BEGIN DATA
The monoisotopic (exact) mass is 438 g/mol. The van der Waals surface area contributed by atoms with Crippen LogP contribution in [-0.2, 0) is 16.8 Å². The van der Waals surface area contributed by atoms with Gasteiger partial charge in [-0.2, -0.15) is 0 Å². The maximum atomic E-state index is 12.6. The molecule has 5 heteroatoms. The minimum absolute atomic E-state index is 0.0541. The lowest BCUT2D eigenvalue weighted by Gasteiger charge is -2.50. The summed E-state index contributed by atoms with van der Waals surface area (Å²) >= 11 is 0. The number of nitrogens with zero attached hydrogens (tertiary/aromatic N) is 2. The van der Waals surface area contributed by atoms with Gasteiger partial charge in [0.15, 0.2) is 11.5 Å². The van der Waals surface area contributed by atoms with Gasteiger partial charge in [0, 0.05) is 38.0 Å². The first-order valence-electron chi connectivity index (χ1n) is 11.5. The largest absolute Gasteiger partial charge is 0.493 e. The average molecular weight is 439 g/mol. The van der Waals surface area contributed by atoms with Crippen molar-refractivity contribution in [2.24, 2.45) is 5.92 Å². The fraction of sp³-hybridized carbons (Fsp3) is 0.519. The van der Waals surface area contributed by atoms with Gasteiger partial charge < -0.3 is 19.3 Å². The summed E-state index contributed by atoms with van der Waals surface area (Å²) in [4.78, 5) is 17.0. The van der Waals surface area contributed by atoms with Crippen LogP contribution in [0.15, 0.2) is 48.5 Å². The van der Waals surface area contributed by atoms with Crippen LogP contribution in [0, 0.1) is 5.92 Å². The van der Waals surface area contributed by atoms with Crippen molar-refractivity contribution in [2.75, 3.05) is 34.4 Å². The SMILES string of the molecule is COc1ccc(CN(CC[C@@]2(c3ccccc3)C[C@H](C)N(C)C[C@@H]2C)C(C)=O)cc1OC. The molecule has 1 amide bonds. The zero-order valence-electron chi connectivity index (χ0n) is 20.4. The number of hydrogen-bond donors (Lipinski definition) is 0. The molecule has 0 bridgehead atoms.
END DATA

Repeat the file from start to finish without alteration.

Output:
The monoisotopic (exact) mass is 438 g/mol. The van der Waals surface area contributed by atoms with Crippen LogP contribution in [-0.2, 0) is 16.8 Å². The van der Waals surface area contributed by atoms with Gasteiger partial charge in [-0.2, -0.15) is 0 Å². The maximum atomic E-state index is 12.6. The molecule has 5 heteroatoms. The minimum absolute atomic E-state index is 0.0541. The lowest BCUT2D eigenvalue weighted by Gasteiger charge is -2.50. The summed E-state index contributed by atoms with van der Waals surface area (Å²) >= 11 is 0. The number of nitrogens with zero attached hydrogens (tertiary/aromatic N) is 2. The van der Waals surface area contributed by atoms with Gasteiger partial charge in [0.15, 0.2) is 11.5 Å². The van der Waals surface area contributed by atoms with Gasteiger partial charge in [0, 0.05) is 38.0 Å². The first-order valence-electron chi connectivity index (χ1n) is 11.5. The largest absolute Gasteiger partial charge is 0.493 e. The average molecular weight is 439 g/mol. The van der Waals surface area contributed by atoms with Crippen molar-refractivity contribution in [2.24, 2.45) is 5.92 Å². The fraction of sp³-hybridized carbons (Fsp3) is 0.519. The van der Waals surface area contributed by atoms with Gasteiger partial charge < -0.3 is 19.3 Å². The summed E-state index contributed by atoms with van der Waals surface area (Å²) in [4.78, 5) is 17.0. The van der Waals surface area contributed by atoms with Crippen LogP contribution in [0.15, 0.2) is 48.5 Å². The van der Waals surface area contributed by atoms with Crippen LogP contribution in [0, 0.1) is 5.92 Å². The van der Waals surface area contributed by atoms with Crippen molar-refractivity contribution in [2.75, 3.05) is 34.4 Å². The SMILES string of the molecule is COc1ccc(CN(CC[C@@]2(c3ccccc3)C[C@H](C)N(C)C[C@@H]2C)C(C)=O)cc1OC. The molecule has 1 amide bonds. The zero-order valence-electron chi connectivity index (χ0n) is 20.4. The number of hydrogen-bond donors (Lipinski definition) is 0. The molecule has 0 bridgehead atoms.